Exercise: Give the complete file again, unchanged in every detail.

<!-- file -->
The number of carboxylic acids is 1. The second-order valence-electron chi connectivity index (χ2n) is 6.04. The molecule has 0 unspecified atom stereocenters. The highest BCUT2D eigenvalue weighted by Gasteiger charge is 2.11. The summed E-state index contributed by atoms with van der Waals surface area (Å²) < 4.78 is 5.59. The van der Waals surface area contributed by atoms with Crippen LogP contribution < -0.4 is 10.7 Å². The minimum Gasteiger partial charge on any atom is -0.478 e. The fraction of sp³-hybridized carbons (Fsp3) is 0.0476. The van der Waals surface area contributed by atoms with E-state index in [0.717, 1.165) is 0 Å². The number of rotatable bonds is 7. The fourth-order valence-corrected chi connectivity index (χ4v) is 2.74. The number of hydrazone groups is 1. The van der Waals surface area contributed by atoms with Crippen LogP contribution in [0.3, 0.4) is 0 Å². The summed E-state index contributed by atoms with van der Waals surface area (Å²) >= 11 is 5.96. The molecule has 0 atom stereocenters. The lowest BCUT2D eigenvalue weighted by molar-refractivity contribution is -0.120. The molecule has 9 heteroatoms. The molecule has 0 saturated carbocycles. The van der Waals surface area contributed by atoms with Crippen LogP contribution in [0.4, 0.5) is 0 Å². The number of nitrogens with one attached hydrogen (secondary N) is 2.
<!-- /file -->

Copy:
The number of carboxylic acids is 1. The second-order valence-electron chi connectivity index (χ2n) is 6.04. The molecule has 0 unspecified atom stereocenters. The highest BCUT2D eigenvalue weighted by Gasteiger charge is 2.11. The summed E-state index contributed by atoms with van der Waals surface area (Å²) < 4.78 is 5.59. The van der Waals surface area contributed by atoms with Crippen LogP contribution < -0.4 is 10.7 Å². The minimum Gasteiger partial charge on any atom is -0.478 e. The fraction of sp³-hybridized carbons (Fsp3) is 0.0476. The van der Waals surface area contributed by atoms with E-state index in [0.717, 1.165) is 0 Å². The number of rotatable bonds is 7. The fourth-order valence-corrected chi connectivity index (χ4v) is 2.74. The number of hydrazone groups is 1. The van der Waals surface area contributed by atoms with Crippen LogP contribution in [0.3, 0.4) is 0 Å². The summed E-state index contributed by atoms with van der Waals surface area (Å²) >= 11 is 5.96. The molecule has 0 atom stereocenters. The lowest BCUT2D eigenvalue weighted by molar-refractivity contribution is -0.120. The molecule has 9 heteroatoms. The molecule has 0 saturated carbocycles. The van der Waals surface area contributed by atoms with Crippen LogP contribution in [0.4, 0.5) is 0 Å². The number of nitrogens with one attached hydrogen (secondary N) is 2.